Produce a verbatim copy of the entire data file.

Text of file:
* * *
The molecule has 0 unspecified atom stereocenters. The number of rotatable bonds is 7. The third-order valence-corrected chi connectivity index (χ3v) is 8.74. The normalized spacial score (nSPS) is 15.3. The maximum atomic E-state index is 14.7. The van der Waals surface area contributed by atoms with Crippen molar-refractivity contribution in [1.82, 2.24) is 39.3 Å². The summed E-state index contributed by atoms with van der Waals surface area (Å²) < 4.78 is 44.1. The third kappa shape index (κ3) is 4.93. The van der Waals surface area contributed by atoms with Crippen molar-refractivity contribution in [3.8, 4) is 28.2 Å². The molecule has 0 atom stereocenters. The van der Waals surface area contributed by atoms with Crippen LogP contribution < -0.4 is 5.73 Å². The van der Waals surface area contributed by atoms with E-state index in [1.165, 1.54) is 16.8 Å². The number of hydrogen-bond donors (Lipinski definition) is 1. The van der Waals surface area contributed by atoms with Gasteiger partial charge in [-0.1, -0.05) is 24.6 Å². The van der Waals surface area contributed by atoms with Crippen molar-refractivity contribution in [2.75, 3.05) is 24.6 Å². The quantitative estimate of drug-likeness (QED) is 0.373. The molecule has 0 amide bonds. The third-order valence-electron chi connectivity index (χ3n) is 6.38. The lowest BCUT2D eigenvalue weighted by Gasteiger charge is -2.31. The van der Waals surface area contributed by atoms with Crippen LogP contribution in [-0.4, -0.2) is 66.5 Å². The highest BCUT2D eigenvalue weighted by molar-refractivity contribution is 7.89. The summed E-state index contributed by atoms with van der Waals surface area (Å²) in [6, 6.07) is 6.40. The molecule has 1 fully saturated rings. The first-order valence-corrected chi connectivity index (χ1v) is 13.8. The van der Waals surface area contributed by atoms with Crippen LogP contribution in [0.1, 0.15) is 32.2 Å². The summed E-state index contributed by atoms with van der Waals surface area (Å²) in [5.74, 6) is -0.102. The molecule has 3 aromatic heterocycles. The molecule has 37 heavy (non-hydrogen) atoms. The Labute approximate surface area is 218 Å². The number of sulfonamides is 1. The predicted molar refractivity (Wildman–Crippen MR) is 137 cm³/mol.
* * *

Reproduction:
The molecule has 0 unspecified atom stereocenters. The number of rotatable bonds is 7. The third-order valence-corrected chi connectivity index (χ3v) is 8.74. The normalized spacial score (nSPS) is 15.3. The maximum atomic E-state index is 14.7. The van der Waals surface area contributed by atoms with Crippen molar-refractivity contribution in [1.82, 2.24) is 39.3 Å². The summed E-state index contributed by atoms with van der Waals surface area (Å²) < 4.78 is 44.1. The third kappa shape index (κ3) is 4.93. The van der Waals surface area contributed by atoms with Crippen molar-refractivity contribution in [3.8, 4) is 28.2 Å². The molecule has 0 atom stereocenters. The van der Waals surface area contributed by atoms with Crippen LogP contribution < -0.4 is 5.73 Å². The van der Waals surface area contributed by atoms with E-state index in [1.165, 1.54) is 16.8 Å². The number of hydrogen-bond donors (Lipinski definition) is 1. The van der Waals surface area contributed by atoms with Gasteiger partial charge in [-0.1, -0.05) is 24.6 Å². The van der Waals surface area contributed by atoms with Crippen molar-refractivity contribution in [2.75, 3.05) is 24.6 Å². The quantitative estimate of drug-likeness (QED) is 0.373. The molecule has 0 amide bonds. The third-order valence-electron chi connectivity index (χ3n) is 6.38. The lowest BCUT2D eigenvalue weighted by Gasteiger charge is -2.31. The van der Waals surface area contributed by atoms with Crippen LogP contribution in [-0.4, -0.2) is 66.5 Å². The highest BCUT2D eigenvalue weighted by molar-refractivity contribution is 7.89. The summed E-state index contributed by atoms with van der Waals surface area (Å²) in [6, 6.07) is 6.40. The molecule has 1 fully saturated rings. The first-order valence-corrected chi connectivity index (χ1v) is 13.8. The van der Waals surface area contributed by atoms with Crippen LogP contribution in [0.1, 0.15) is 32.2 Å². The summed E-state index contributed by atoms with van der Waals surface area (Å²) in [5.74, 6) is -0.102. The molecule has 3 aromatic heterocycles. The molecule has 37 heavy (non-hydrogen) atoms. The Labute approximate surface area is 218 Å². The number of sulfonamides is 1. The predicted molar refractivity (Wildman–Crippen MR) is 137 cm³/mol.